“It appears the overall yield average will be above the norm of about 70 bushels per acre,” he said. “Hay supplies are above average for the year thus far, but if rain doesn’t come soon, producers may have to start feeding hay early.”
And though East Texas is better off than most of the state, it remained hot and dry there too.
“Continued daily temperatures of 100-plus degrees have begun to dry out the county, which benefited from an abnormally wet July,” said Jamie Sugg, AgriLife Extension agent for Nacogdoches County.
District reporters compiled the following summaries for the 12 extension districts:
Central: A few counties reported rain, but most weren’t so lucky. Irrigated crops still looked good, but many dryland crops had failed. Weather conditions remain extremely hot with temperatures climbing above 100 degrees all week. Corn and grain sorghum yields were good. Farmers who had grain storage were holding back as much of their harvests as possible to take advantage of higher prices. Rangeland was quickly drying up. Beef producers remained hesitant to re-stock herds. The hay harvest was over. Stocker cattle operators were preparing to plant winter grazing.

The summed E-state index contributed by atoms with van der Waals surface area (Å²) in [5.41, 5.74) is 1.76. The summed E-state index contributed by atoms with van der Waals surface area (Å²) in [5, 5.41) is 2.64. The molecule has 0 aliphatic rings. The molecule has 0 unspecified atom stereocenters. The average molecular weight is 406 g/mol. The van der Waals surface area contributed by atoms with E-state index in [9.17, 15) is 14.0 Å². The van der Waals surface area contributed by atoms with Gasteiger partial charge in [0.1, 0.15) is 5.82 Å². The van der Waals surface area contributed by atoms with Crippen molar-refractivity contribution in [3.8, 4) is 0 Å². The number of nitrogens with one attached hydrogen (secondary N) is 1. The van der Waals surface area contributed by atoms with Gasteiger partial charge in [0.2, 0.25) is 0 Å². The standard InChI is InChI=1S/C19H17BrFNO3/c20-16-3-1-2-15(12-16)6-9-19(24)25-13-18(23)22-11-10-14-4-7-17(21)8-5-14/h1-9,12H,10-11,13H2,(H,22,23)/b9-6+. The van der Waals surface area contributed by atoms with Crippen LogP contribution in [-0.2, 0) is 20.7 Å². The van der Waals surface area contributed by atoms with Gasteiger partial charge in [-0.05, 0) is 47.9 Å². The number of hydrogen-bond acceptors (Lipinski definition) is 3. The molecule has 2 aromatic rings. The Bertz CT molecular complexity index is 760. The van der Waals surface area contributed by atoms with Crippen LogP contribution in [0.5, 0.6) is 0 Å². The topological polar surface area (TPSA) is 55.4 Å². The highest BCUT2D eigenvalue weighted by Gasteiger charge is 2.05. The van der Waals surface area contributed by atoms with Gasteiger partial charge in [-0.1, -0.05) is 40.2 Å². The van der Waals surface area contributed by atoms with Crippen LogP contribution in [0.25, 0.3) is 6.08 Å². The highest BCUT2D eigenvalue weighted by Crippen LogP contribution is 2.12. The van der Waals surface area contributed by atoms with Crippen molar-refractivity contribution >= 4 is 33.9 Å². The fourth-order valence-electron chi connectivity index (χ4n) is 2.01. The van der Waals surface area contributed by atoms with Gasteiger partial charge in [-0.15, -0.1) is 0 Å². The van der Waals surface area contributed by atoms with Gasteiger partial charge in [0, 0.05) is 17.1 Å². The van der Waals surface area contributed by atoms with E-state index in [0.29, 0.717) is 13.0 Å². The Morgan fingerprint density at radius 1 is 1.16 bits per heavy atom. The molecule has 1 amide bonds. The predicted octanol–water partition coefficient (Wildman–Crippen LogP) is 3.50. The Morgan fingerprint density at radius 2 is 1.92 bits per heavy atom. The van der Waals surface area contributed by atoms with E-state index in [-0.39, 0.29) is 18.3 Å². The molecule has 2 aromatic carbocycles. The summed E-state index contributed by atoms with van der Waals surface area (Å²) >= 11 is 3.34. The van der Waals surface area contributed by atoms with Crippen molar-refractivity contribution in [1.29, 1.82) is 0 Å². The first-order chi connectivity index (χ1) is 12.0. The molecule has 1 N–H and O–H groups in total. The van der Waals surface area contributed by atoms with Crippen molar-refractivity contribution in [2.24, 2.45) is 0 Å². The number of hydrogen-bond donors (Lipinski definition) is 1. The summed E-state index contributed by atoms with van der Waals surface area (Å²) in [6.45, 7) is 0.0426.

Coastal Bend: Temperatures were above normal with no significant rainfall. The cotton harvest was nearly completed and producers were shredding stubble. Many farmers were tilling fields for fall planting, hoping rains would come soon. The pecan crop was in good condition. Many oaks and other tree species continued to decline and die off as a result of last year’s drought. Luckier hay producers were finishing a second cutting. Cattle remained in fair condition with continued supplemental feeding of protein and hay.
East: A few counties had scattered showers, with some getting 0.5 inch to 2 inches of rain. However, most counties did not receive any rain, and hot and dry conditions prevailed. Creek and pond levels dropped. Pastures were drying out and showed little or no growth. Grasshoppers and armyworms continued to be problems. Cattle remained in good condition. Producers sold market-ready calves and cull cows. Feral hog activity slowed. The spring vegetable harvest was almost finished. Watermelon, blueberry and blackberry growers continued harvesting.